Would you feel comfortable if a juror hearing your medical malpractice case was the personal banker for the doctor defendant? My client and I didn’t.
Would you feel comfortable if a juror hearing your medical malpractice case were the personal banker for the doctor defendant? My client and I didn’t.
I worry that too many obvious prejudices are permitted to lurk in the back of the minds of many jurors because the courts are, at times, blind to their reality and depth.
This week an appellate court ruled that a New Jersey trial court judge in a PPA injury trial did not err in finding that a juror who was a former employee of defendant Novartis Consumer Health Inc. was able to render a fair and impartial verdict. I am sure it would be possible that an ex-employee of a defendant could totally divorce himself from his feelings and experiences (good or bad). But, I am also quite sure that the same juror may not even appreciate in the front of his mind what the back of his mind was up to.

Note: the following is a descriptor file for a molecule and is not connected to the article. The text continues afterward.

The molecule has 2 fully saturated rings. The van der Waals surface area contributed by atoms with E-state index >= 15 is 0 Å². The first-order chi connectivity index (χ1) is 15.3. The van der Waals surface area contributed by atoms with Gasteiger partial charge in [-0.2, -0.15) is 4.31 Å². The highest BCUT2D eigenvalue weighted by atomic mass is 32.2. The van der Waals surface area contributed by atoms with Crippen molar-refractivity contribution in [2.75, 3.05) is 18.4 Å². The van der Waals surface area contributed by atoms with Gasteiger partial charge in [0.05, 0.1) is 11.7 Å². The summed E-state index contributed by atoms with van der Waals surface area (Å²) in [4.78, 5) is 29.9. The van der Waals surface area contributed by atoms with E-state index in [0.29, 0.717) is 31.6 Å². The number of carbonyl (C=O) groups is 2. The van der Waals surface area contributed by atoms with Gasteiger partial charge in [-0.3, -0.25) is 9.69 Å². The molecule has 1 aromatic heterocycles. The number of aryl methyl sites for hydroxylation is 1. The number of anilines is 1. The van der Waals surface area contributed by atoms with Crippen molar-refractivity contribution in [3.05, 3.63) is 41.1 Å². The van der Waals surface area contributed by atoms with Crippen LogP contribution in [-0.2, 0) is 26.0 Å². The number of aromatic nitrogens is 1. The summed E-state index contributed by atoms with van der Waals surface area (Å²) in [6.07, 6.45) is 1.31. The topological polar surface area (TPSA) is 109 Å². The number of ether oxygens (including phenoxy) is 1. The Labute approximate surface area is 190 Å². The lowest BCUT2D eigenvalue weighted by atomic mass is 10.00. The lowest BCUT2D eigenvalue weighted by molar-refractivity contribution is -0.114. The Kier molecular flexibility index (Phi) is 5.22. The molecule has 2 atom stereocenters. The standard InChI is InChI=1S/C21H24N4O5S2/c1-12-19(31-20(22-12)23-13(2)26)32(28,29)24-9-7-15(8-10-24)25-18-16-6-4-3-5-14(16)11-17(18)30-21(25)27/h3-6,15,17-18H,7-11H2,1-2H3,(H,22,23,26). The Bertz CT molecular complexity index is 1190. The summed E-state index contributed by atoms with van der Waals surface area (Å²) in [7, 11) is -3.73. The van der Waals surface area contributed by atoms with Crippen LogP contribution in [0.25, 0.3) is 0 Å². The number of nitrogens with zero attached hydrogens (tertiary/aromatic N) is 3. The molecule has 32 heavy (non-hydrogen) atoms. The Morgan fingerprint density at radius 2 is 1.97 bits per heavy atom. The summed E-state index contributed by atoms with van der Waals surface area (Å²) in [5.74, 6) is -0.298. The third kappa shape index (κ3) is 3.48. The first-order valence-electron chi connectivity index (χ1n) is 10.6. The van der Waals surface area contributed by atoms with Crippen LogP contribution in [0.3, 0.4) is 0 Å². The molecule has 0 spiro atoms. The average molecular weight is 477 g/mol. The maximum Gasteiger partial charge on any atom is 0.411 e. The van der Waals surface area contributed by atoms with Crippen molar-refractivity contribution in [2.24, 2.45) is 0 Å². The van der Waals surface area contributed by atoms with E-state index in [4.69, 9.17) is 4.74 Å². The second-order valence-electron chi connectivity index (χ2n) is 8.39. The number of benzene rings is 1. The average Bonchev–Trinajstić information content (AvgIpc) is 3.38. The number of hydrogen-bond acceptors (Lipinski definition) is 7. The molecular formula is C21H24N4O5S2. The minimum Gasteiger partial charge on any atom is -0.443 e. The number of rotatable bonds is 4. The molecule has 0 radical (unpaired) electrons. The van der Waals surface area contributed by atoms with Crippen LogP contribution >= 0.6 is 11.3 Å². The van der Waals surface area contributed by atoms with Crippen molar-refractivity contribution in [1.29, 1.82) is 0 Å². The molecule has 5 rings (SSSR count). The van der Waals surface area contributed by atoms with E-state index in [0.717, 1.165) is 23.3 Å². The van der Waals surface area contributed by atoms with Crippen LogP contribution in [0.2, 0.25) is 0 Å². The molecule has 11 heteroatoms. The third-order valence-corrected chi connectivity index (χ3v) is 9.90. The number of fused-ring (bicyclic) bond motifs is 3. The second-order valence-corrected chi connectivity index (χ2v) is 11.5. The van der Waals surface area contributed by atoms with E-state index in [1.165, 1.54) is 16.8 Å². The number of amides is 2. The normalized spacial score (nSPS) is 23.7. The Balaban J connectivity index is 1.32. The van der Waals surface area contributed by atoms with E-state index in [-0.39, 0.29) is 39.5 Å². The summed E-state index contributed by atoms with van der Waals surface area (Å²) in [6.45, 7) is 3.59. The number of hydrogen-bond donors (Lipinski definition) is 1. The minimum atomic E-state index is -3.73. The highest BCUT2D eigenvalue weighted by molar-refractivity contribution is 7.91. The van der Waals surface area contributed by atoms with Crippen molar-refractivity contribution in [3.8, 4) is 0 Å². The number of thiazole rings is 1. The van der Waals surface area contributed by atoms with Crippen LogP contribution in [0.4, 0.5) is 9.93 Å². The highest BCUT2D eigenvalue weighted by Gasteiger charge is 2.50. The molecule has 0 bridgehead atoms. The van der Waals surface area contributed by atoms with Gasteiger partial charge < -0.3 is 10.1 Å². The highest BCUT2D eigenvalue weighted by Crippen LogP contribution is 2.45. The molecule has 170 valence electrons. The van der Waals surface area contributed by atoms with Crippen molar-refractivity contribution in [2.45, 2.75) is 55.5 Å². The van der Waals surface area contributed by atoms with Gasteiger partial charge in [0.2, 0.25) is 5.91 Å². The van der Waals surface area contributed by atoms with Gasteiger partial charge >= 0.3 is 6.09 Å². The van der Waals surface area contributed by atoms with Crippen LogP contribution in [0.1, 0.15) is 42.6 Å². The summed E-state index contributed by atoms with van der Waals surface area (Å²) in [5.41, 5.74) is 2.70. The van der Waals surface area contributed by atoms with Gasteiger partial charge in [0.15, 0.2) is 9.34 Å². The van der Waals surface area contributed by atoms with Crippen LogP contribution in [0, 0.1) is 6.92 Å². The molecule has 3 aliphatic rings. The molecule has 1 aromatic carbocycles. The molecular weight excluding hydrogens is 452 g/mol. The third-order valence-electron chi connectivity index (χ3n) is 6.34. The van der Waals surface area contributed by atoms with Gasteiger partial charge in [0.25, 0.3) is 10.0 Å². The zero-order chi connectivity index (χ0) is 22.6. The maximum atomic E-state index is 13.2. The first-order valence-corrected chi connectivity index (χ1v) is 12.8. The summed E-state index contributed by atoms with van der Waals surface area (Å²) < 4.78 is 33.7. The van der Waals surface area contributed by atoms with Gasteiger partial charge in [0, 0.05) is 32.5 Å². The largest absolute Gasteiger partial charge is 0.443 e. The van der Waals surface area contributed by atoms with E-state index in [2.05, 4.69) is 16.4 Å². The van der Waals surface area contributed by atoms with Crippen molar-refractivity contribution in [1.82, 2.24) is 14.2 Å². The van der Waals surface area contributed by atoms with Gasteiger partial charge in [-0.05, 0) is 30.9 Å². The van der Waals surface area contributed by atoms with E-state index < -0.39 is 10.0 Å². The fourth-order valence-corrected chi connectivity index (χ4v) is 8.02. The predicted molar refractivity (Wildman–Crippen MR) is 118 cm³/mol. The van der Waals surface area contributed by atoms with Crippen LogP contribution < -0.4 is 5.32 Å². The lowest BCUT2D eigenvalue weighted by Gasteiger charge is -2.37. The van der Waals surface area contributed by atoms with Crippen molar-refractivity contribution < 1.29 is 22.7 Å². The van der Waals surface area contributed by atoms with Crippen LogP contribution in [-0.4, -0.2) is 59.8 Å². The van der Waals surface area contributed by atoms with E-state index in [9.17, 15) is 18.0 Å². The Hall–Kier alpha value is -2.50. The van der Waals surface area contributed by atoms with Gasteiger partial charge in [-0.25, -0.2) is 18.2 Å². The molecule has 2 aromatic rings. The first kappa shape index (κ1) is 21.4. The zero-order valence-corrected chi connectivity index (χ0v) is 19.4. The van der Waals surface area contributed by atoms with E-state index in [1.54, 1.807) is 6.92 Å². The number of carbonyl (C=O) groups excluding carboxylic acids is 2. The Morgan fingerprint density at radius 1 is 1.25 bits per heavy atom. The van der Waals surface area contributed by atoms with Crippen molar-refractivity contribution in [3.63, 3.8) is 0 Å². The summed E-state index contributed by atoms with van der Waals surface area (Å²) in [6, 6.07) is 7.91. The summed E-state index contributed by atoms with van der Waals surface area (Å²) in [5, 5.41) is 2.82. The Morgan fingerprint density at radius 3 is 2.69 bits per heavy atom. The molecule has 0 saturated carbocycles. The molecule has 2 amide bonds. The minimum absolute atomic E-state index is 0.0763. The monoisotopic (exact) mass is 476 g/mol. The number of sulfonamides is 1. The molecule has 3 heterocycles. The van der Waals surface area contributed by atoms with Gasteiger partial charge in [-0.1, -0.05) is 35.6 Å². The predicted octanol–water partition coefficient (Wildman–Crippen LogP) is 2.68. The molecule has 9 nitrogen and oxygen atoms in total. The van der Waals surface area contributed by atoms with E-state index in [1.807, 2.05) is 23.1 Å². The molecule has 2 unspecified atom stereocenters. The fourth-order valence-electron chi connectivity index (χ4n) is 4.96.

Why should any litigant have to even question a juror who is the personal banker of the defendant doctor or the former employee of the defendant drug manufacturer? Can’t we just move on to a potential juror who has less obvious baggage.
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